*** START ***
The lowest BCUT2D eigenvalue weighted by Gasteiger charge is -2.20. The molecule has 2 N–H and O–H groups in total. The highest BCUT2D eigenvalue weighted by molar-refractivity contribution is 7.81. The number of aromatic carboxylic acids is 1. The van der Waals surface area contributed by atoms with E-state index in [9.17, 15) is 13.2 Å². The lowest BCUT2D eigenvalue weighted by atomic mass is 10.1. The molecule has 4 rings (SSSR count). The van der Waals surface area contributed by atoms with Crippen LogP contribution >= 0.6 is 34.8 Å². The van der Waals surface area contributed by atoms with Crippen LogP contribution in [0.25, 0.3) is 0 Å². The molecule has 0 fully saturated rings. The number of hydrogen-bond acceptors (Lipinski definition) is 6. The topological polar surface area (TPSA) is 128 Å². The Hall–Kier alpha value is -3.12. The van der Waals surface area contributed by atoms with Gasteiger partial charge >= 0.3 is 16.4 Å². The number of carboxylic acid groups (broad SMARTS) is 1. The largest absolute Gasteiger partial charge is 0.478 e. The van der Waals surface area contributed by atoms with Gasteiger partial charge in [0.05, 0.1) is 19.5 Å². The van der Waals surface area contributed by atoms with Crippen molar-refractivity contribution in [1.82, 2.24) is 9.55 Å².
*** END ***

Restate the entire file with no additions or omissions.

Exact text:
The lowest BCUT2D eigenvalue weighted by Gasteiger charge is -2.20. The molecule has 2 N–H and O–H groups in total. The highest BCUT2D eigenvalue weighted by molar-refractivity contribution is 7.81. The number of aromatic carboxylic acids is 1. The van der Waals surface area contributed by atoms with E-state index in [9.17, 15) is 13.2 Å². The lowest BCUT2D eigenvalue weighted by atomic mass is 10.1. The molecule has 4 rings (SSSR count). The van der Waals surface area contributed by atoms with Crippen LogP contribution >= 0.6 is 34.8 Å². The van der Waals surface area contributed by atoms with Crippen LogP contribution in [0.25, 0.3) is 0 Å². The molecule has 0 fully saturated rings. The number of hydrogen-bond acceptors (Lipinski definition) is 6. The topological polar surface area (TPSA) is 128 Å². The Hall–Kier alpha value is -3.12. The van der Waals surface area contributed by atoms with Gasteiger partial charge >= 0.3 is 16.4 Å². The number of carboxylic acid groups (broad SMARTS) is 1. The largest absolute Gasteiger partial charge is 0.478 e. The van der Waals surface area contributed by atoms with Gasteiger partial charge in [0.05, 0.1) is 19.5 Å². The van der Waals surface area contributed by atoms with Crippen molar-refractivity contribution in [1.82, 2.24) is 9.55 Å².